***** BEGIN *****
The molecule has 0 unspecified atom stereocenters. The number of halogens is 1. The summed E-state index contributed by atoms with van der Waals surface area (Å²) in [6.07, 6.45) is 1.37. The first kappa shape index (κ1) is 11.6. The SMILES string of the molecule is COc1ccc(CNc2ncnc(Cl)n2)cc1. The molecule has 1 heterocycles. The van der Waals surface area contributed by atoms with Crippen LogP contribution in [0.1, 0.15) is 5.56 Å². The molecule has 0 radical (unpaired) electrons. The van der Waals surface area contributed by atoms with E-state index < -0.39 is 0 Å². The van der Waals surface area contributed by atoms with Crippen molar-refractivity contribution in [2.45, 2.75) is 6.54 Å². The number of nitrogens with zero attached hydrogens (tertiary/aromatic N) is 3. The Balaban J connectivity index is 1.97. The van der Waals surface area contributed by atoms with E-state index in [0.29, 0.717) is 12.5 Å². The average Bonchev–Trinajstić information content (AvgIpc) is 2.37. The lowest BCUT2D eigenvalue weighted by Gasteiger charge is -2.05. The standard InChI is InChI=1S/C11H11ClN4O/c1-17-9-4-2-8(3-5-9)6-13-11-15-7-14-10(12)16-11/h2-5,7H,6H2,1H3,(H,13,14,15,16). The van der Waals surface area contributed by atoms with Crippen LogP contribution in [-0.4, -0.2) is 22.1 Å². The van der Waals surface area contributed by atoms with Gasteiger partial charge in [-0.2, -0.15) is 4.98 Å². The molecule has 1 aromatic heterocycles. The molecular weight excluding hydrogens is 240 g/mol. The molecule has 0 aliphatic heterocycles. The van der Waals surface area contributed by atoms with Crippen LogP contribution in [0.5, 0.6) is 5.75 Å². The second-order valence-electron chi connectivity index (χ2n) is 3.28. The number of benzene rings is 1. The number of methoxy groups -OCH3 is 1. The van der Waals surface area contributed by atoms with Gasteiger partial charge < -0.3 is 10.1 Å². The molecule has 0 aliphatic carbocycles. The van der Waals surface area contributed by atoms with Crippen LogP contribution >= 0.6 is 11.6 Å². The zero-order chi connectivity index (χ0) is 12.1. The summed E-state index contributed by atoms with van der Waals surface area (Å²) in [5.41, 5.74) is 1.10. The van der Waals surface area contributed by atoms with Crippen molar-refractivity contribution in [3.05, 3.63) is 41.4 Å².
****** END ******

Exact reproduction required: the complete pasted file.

The molecule has 0 unspecified atom stereocenters. The number of halogens is 1. The summed E-state index contributed by atoms with van der Waals surface area (Å²) in [6.07, 6.45) is 1.37. The first kappa shape index (κ1) is 11.6. The SMILES string of the molecule is COc1ccc(CNc2ncnc(Cl)n2)cc1. The molecule has 1 heterocycles. The van der Waals surface area contributed by atoms with Crippen LogP contribution in [0.1, 0.15) is 5.56 Å². The molecule has 0 radical (unpaired) electrons. The van der Waals surface area contributed by atoms with E-state index < -0.39 is 0 Å². The van der Waals surface area contributed by atoms with Crippen molar-refractivity contribution in [2.45, 2.75) is 6.54 Å². The number of nitrogens with zero attached hydrogens (tertiary/aromatic N) is 3. The Balaban J connectivity index is 1.97. The van der Waals surface area contributed by atoms with E-state index in [0.29, 0.717) is 12.5 Å². The average Bonchev–Trinajstić information content (AvgIpc) is 2.37. The lowest BCUT2D eigenvalue weighted by Gasteiger charge is -2.05. The standard InChI is InChI=1S/C11H11ClN4O/c1-17-9-4-2-8(3-5-9)6-13-11-15-7-14-10(12)16-11/h2-5,7H,6H2,1H3,(H,13,14,15,16). The van der Waals surface area contributed by atoms with Crippen LogP contribution in [-0.4, -0.2) is 22.1 Å². The van der Waals surface area contributed by atoms with Gasteiger partial charge in [-0.2, -0.15) is 4.98 Å². The molecule has 1 aromatic heterocycles. The molecular weight excluding hydrogens is 240 g/mol. The molecule has 0 aliphatic heterocycles. The van der Waals surface area contributed by atoms with Crippen LogP contribution in [0.5, 0.6) is 5.75 Å². The second-order valence-electron chi connectivity index (χ2n) is 3.28. The number of benzene rings is 1. The number of methoxy groups -OCH3 is 1. The van der Waals surface area contributed by atoms with Gasteiger partial charge < -0.3 is 10.1 Å². The molecule has 0 aliphatic carbocycles. The van der Waals surface area contributed by atoms with Crippen LogP contribution >= 0.6 is 11.6 Å². The zero-order chi connectivity index (χ0) is 12.1. The summed E-state index contributed by atoms with van der Waals surface area (Å²) in [5.41, 5.74) is 1.10. The van der Waals surface area contributed by atoms with Crippen molar-refractivity contribution in [3.05, 3.63) is 41.4 Å².